Does Invisalign Cause Gum Recession or Gum Disease?

Mile High Smiles in Lakewood, CO

What You need to Know...

Does Invisalign Cause Gum Recession or Gum Disease?

Gum disease occurs when the gums that surround and support your teeth are infected. Most patients who are facing gum disease are unaware they have it because this condition rarely causes any pain. By visiting your dentist on a regular basis, you can be evaluated for signs of gum disease.

While the bacteria in plaque is the most common cause of gum disease, this condition may also arise because of crowded teeth, grinding of the teeth, the use of smoking and tobacco, poor nutrition, and stress.

When you go to the dentist, you will likely have your gum depth tested. This is when they use the “pick” looking tool to see how deep your gums are. While this is not exactly comfortable, it does allow the dentist to better understand if your gums are healthy. If you have not flossed or used your WaterPik in several months, you may get a stern talking to by your dentist and the dental assistants.

Invisalign is Not Correlated to Gum Disease

Recently, several patients at Mile High Smiles have asked us whether Invisalign has the potential to cause gum disease. They are relieved to find out that Invisalign will not cause gum disease. However, some patients with Invisalign may notice gum recession, which is a condition that results when the gum tissue is recessed and exposes the roots of the teeth.

If you do have gum recession, Dr. Brian Levitin will thoroughly evaluate it before designing an Invisalign treatment plan. He will likely recommend that you treat the recession prior to undergoing Invisalign or another orthodontic treatment.

Fortunately, a procedure called a frenectomy can help you with gum recession. In this procedure, the muscular attachment between two tissues that prevents tissues from moving far will be removed or repositioned.

Frequently Asked Questions About Gum Disease

What are the symptoms of gingivitis?

Early gum disease or gingivitis typically leads to red, swollen gums and bleeding during brushing and flossing. If you have gingivitis, you may also notice bleeding any time you eat crunchy or hard foods.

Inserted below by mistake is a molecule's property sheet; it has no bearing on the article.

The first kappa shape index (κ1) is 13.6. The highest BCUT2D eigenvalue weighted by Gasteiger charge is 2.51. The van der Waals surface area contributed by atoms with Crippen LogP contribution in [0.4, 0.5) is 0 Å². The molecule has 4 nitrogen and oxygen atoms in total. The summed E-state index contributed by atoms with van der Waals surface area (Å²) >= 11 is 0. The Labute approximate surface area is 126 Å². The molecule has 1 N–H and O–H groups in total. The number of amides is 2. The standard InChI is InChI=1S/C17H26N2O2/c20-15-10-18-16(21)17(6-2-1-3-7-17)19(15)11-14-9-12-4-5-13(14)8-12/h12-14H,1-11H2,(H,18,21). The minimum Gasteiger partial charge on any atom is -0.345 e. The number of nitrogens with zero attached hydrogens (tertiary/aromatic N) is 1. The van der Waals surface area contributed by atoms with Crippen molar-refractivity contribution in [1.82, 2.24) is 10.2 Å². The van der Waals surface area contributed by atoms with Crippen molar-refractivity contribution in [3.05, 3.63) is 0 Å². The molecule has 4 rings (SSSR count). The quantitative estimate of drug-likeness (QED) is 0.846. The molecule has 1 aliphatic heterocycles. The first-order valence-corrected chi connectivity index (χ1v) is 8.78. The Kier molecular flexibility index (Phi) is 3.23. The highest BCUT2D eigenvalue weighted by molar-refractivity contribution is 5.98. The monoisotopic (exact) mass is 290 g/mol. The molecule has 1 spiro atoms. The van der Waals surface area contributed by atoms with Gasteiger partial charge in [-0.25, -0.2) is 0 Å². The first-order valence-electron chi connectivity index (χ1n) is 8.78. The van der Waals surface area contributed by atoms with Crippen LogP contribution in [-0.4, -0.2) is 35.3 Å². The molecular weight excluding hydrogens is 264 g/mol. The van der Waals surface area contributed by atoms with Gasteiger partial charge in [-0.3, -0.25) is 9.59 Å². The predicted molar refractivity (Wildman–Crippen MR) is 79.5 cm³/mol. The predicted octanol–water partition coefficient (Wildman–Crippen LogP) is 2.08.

What are the symptoms of gum disease?

Left untreated, gingivitis can turn into full fledged gum disease. Loose teeth are the most common symptom of this disease and may eventually fall out. Red, swollen gums, teeth that appear longer, large spaces between teeth, and chronic bad breath may also indicate gum disease.

Why does gum disease occur?

The most common causes of gum disease are poor dental hygiene and smoking. Your age, genetics, and conditions like heart disease and diabetes may also contribute to gum disease.

How can I prevent gum disease?

By taking great care of your teeth and gums, you can reduce your risk of gum disease. Quitting smoking and getting underlying conditions like diabetes and heart disease are sure to help as well.

Why does gum disease need to be treated right away?

It’s important to treat gum disease as soon as possible. If you wait to do so, you may experience gum abscesses and pus oozing from around your teeth. Also, the bone supporting your teeth can be lost over some years. Treatment can become very difficult if the disease is left untreated.

Can gum disease lead to other health problems?

Unfortunately, gum disease has been linked to life-threatening conditions like diabetes, stroke, Alzheimer’s disease, and obesity. It’s also the most common cause of tooth loss in the United States.

What are the most common treatments for gum disease?

Scaling, root planing, and antibiotics are the most common non-surgical treatments for gum disease. If surgery is necessary, flap surgery, soft tissue grafts, or bone grafting may be performed.

Contact Mile High Smiles Today

If you have further questions on gum disease, gum recession, or Invisalign, we encourage you to schedule an appointment at Mile High Smiles today. Call us at 303-232-1830. If you are seeking a Lakewood, Colorado Invisalign specialist, reach out to us now.

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